Prematurity is the leading killer of America's newborns. Those who survive often have lifelong health problems, including cerebral palsy, mental retardation, chronic lung disease, blindness and hearing loss.
Prematurity has been escalating steadily and alarmingly over the past two decades. In 2004, more than 500,000 infants were born prematurely, the highest number ever reported for the U.S. In 2005, the United States as a society paid at least $26.2 billion in economic costs associated with preterm birth (medical and educational expenses, loss in productivity).
Preterm delivery can happen to any pregnant woman. The causes of nearly half of all preterm births are unknown.
The March of Dimes has taken on this devastating problem--to find out what causes it and how it can be stopped.
About the Prematurity Campaign
The March of Dimes Prematurity Campaign is a multimillion-dollar research, awareness and education campaign to help families have healthier babies. The campaign:
- Funds research to find the causes of premature birth
- Encourages investment of public and private research dollars to identify causes and to identify and test promisng interventions
- Educates women about risk-reduction strategies and the signs and symptoms of premature labor
- Provides information and emotional support to families affected by prematurity
- Advocates to expand access to health care coverage to improve maternity care and infant health outcomes
- Helps health care providers to improve risk detection and address risk factors
- Generates concern and action around the problem
In 2006, the campaign achieved a major milestone: Congress passed, and the President signed, the PREEMIE Act, which authorizes increased federal support for research and education on prematurity. Work continues on appropriation of funding to implement the act's provisions.
National Research Agenda on Prematurity
The March of Dimes Scientific Advisory Committee on Prematurity has identified six priority areas for a national research agenda on prematurity. Preterm birth is a complex disorder, like heart disease or diabetes, with no single cause. Consequently, It requires a multifacted approach. The six priority areas are:
- New epidemiologic studies focused on the risk of extremely preterm births to identify the factors that predispose women to very early labor and delivery.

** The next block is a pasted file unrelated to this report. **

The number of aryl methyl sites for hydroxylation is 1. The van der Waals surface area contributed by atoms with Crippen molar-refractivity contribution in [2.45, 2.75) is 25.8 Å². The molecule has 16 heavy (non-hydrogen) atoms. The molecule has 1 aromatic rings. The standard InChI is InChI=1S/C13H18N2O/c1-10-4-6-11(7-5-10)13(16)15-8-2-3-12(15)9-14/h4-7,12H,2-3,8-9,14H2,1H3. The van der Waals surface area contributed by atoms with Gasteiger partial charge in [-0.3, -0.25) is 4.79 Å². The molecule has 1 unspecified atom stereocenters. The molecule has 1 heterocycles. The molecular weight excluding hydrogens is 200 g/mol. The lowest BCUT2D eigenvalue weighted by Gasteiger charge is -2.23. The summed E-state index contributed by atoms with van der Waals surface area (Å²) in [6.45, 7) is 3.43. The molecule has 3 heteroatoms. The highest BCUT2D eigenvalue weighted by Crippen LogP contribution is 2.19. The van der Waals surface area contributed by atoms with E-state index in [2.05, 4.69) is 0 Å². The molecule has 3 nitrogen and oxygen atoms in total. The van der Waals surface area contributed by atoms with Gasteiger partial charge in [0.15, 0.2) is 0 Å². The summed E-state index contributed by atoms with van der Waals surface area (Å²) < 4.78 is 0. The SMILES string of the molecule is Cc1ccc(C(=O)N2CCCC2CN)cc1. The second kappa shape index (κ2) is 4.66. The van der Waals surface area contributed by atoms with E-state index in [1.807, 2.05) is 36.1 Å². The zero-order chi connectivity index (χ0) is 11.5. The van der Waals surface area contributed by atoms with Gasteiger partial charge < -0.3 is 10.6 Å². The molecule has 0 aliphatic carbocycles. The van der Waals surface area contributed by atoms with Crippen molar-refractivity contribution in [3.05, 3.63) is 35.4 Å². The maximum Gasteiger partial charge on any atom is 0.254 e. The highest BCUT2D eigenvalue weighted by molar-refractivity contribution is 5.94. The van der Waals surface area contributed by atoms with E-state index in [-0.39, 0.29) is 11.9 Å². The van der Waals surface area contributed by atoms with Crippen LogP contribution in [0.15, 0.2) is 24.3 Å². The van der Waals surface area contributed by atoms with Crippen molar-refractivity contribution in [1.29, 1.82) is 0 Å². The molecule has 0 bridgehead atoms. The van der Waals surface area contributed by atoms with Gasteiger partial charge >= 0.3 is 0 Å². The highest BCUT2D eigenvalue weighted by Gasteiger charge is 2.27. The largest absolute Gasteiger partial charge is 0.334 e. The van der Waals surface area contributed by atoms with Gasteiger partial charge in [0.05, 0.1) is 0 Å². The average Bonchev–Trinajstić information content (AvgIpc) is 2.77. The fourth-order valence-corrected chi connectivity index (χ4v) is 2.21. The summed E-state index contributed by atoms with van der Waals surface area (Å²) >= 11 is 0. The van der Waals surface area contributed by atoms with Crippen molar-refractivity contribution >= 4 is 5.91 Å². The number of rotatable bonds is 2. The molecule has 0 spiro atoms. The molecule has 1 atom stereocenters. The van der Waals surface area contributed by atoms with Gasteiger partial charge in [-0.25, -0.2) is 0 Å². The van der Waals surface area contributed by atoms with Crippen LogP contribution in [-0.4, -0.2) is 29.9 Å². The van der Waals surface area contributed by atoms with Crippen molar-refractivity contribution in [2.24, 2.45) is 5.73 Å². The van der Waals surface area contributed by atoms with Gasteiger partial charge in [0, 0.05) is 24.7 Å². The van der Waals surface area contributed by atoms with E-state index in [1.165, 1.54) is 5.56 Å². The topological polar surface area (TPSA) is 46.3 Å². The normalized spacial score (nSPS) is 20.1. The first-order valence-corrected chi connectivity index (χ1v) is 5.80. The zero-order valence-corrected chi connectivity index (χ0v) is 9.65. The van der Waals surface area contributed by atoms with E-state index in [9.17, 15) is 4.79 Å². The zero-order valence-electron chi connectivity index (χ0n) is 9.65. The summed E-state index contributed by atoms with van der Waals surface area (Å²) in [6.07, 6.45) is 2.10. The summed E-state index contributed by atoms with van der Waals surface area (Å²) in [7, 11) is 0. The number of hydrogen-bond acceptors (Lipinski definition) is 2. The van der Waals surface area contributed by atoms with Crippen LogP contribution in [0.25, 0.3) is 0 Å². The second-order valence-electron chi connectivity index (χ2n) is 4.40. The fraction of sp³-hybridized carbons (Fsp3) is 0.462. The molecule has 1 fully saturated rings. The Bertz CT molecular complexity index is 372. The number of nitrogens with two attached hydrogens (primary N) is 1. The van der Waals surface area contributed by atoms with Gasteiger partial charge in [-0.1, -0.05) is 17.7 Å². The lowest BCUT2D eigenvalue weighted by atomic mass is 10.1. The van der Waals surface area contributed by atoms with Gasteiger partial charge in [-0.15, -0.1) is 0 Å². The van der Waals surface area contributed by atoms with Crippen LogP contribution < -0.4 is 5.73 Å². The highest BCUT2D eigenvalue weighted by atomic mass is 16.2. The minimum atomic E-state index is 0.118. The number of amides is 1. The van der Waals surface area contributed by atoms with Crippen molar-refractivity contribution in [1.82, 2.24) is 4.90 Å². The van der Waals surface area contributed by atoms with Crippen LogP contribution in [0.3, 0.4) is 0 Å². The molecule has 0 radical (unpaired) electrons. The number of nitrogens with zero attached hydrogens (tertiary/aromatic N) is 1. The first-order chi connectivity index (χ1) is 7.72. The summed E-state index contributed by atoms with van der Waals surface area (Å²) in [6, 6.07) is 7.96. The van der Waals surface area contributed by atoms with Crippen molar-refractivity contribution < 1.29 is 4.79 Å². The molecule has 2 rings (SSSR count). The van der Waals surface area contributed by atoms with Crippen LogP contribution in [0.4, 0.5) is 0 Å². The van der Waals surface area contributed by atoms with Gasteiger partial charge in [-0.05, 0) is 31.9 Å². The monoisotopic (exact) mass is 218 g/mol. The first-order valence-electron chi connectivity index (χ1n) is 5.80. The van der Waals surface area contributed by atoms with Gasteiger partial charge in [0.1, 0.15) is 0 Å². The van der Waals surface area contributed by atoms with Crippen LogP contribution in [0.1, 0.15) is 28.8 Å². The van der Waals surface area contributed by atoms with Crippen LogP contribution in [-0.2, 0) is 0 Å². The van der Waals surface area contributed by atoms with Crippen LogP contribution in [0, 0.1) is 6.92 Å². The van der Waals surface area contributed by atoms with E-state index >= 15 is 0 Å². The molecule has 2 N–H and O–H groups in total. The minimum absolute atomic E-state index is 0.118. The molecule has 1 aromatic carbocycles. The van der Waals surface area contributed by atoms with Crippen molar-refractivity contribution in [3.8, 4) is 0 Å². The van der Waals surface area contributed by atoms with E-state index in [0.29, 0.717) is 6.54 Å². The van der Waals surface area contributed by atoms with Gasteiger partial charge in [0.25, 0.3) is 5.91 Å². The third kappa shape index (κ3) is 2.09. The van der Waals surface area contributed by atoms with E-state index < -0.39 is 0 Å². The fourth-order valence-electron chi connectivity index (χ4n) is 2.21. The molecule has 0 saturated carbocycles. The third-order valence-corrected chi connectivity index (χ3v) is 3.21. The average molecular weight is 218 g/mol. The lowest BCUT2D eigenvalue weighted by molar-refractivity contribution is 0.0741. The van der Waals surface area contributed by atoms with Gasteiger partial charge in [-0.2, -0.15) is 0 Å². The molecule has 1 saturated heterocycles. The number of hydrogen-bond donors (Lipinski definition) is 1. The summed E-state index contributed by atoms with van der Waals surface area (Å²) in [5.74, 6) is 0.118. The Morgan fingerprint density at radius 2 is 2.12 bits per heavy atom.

- Genes and their interaction with the environment that, together, lead to preterm birth
- Racial and ethnic differences. While prematurity affects all socioeconomic groups, there are significant racial and ethnic disparities. For example, in 2002, non-Hispanic African Americans had the highest rate of premature births at 17.7 percent, well above the national rate of 12.1 percent. We know very little about why these differences occur.
- The roles of infection and immune response to those infections.
- The effects of stress on the mother and fetus.
- Clinical trials to assess the impact of potential treatments, to identify the women who could most benefit, and to determine the best time to provide treatment during pregnancy.
Why the March of Dimes
For over 65 years, the March of Dimes has saved millions of babies and children from death and disabilities through our life-saving research, innovative programs, and dedicated volunteers. The March of Dimes was founded in 1938 by President Franklin Delano Roosevelt to defeat polio, a dreaded disease that claimed the lives and limbs of America's children in record numbers. Within 17 years, the Salk vaccine was developed and polio was defeated.
The March of Dimes then turned its attention to an even greater challenge--fighting birth defects and other infant health problems. With a track record of success in bringing people together to solve complex health challenges, the March of Dimes is uniquely qualified to take on the problem of prematurity.